Exaddon - 2019 Year in Review

3D Printing Blog

Microcoil 3D printed for medical research - produced by Exaddon for Harvard Medical School

Additive Micromanufacturing Further Establishes Itself

A 2019 has been a busy year for the 3D printing/additive manufacturing industry, and that is especially true for additive micromanufacturing. Whilst AM has long since gained market maturity, use cases are still being explored, let alone realized at a scale comparable to conventional manufacturing techniques. 

At the micrometer scale, more companies are entering the space, and due to the raw and developmental nature of some of the technologies involved, the use cases remain open-ended.

A number of companies are now targeting the nano-/ micro-additive manufacturing arena, and big differences exist in how they approach the physical process of µAM. Many of these companies, like Exaddon, have their roots in research departments, and their exact AM processes differ according to the focus and investigations of the original research departments. 

Michelangelo's David 3D printed in microscale, produced by Exaddon

Exaddon x ETH Zurich Research Collaborations

We have been heavily involved in furthering our R&D capacity through collaboration with research institutes, and commercial partnerships with industry. Our most recent paper in Advanced Engineering Materials received excellent feedback during the peer review process:

"An excellent manuscript going beyond current state of the art in terms of printing techniques."

We have also just published in Micromachines, focusing again on a collaboration between our engineers and the team at ETH LBB, which has been similarly well-received.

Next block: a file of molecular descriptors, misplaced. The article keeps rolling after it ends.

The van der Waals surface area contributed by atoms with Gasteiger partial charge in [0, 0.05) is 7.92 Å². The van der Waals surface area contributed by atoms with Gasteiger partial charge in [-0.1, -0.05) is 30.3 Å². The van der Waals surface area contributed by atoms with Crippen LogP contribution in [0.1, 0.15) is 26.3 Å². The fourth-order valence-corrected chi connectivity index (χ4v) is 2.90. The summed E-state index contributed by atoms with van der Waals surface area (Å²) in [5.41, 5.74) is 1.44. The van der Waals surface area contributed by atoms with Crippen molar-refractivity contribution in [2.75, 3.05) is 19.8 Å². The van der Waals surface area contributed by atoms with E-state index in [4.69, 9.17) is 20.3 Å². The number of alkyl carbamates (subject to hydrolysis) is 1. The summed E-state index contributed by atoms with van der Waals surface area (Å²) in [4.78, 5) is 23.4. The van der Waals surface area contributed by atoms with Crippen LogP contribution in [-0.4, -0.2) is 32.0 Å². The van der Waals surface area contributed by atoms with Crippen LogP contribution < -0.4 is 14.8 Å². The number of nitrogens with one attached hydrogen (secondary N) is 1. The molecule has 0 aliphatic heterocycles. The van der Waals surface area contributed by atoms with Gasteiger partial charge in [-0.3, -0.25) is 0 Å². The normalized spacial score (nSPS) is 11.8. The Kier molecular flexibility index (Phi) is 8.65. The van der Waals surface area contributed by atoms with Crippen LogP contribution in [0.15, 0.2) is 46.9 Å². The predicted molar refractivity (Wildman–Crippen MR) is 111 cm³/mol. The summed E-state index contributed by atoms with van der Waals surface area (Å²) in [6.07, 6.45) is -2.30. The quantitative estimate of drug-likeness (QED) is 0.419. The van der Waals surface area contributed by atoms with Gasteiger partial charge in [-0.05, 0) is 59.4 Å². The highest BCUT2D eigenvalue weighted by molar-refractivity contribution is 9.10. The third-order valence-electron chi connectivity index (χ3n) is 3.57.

A number of companies are now targeting the nano-/ micro-additive manufacturing arena, and big differences exist in how they approach the physical process of µAM. Many of these companies, like Exaddon, have their roots in research departments, and their exact AM processes differ according to the focus and investigations of the original research departments. 

Exaddon - Additive Micromanufacturing of Metals

Exaddon specializes in printing complex metal objects at micrometer scale and as the industry continues to grow, 2019 has seen dramatic changes for us. In our first year since our spin-off from Cytosurge AG, we have seen first-hand how our printing technology remains unique in the industry. 

We exhibited at Formnext 2019 – the largest additive manufacturing conference in the world with some 35,000 attendees and 850 exhibitors – and spoke with many visitors and companies alike.

Other companies are printing polymers at micro- and nano- level, but we are the only company printing at such sizes with metals. This opens the doors to a unique set of applications which necessarily cannot be addressed by other µAM techniques/technologies.

So far we have focused primarily on printing pure copper, though we can also print in gold, silver, and platinum. Due to its excellent conductivity and widespread use in electronics, copper remains our preferred choice. 

Look out for future blog posts describing the details of each of the distinct methods of µAM, such as TPL, laser sintering, aerosol jet, and an analysis of how their action and applications compare to ours. 

About Exaddon AG

We provide high-precision and innovative additive micromanufacturing solutions for technology visionaries and companies aiming to be at the forefront of innovation.

Our unique CERES printing system is designed for researchers and scientists to conduct additive micro-manufacturing (µAM) of metals on the micrometer scale. CERES can print complex micro metal objects with nanometer resolution, in sizes from 1 µm to up to 1000 µm, at room temperature and without the need for post-processing.